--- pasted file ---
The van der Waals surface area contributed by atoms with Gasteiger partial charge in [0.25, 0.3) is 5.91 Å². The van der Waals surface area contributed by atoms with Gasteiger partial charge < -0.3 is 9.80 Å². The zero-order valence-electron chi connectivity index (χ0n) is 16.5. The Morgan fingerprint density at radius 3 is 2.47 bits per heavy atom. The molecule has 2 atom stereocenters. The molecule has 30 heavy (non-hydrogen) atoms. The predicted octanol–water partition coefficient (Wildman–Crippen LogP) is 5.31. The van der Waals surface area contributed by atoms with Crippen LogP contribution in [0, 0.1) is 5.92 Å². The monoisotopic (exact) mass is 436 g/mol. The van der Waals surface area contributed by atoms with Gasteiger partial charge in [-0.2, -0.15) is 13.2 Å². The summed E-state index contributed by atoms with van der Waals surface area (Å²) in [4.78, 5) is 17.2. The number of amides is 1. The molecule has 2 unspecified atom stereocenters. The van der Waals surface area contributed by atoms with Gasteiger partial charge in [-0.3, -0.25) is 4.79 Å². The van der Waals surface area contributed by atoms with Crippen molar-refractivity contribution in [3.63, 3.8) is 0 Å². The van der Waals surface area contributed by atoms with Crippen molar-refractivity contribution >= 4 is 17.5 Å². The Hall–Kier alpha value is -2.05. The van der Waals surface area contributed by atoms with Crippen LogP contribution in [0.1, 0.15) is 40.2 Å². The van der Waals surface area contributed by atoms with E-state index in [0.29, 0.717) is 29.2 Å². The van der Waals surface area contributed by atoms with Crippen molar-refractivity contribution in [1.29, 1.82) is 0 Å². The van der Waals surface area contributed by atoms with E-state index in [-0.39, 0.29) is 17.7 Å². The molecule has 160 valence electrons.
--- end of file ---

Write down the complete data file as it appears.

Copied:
The van der Waals surface area contributed by atoms with Gasteiger partial charge in [0.25, 0.3) is 5.91 Å². The van der Waals surface area contributed by atoms with Gasteiger partial charge < -0.3 is 9.80 Å². The zero-order valence-electron chi connectivity index (χ0n) is 16.5. The Morgan fingerprint density at radius 3 is 2.47 bits per heavy atom. The molecule has 2 atom stereocenters. The molecule has 30 heavy (non-hydrogen) atoms. The predicted octanol–water partition coefficient (Wildman–Crippen LogP) is 5.31. The van der Waals surface area contributed by atoms with Crippen LogP contribution in [0, 0.1) is 5.92 Å². The monoisotopic (exact) mass is 436 g/mol. The van der Waals surface area contributed by atoms with Gasteiger partial charge in [-0.2, -0.15) is 13.2 Å². The summed E-state index contributed by atoms with van der Waals surface area (Å²) in [4.78, 5) is 17.2. The number of amides is 1. The molecule has 2 unspecified atom stereocenters. The van der Waals surface area contributed by atoms with Gasteiger partial charge in [-0.3, -0.25) is 4.79 Å². The van der Waals surface area contributed by atoms with Crippen molar-refractivity contribution in [3.63, 3.8) is 0 Å². The van der Waals surface area contributed by atoms with Crippen molar-refractivity contribution >= 4 is 17.5 Å². The Hall–Kier alpha value is -2.05. The van der Waals surface area contributed by atoms with Crippen LogP contribution in [0.1, 0.15) is 40.2 Å². The van der Waals surface area contributed by atoms with E-state index in [0.29, 0.717) is 29.2 Å². The van der Waals surface area contributed by atoms with Crippen molar-refractivity contribution in [1.29, 1.82) is 0 Å². The van der Waals surface area contributed by atoms with E-state index in [-0.39, 0.29) is 17.7 Å². The molecule has 160 valence electrons.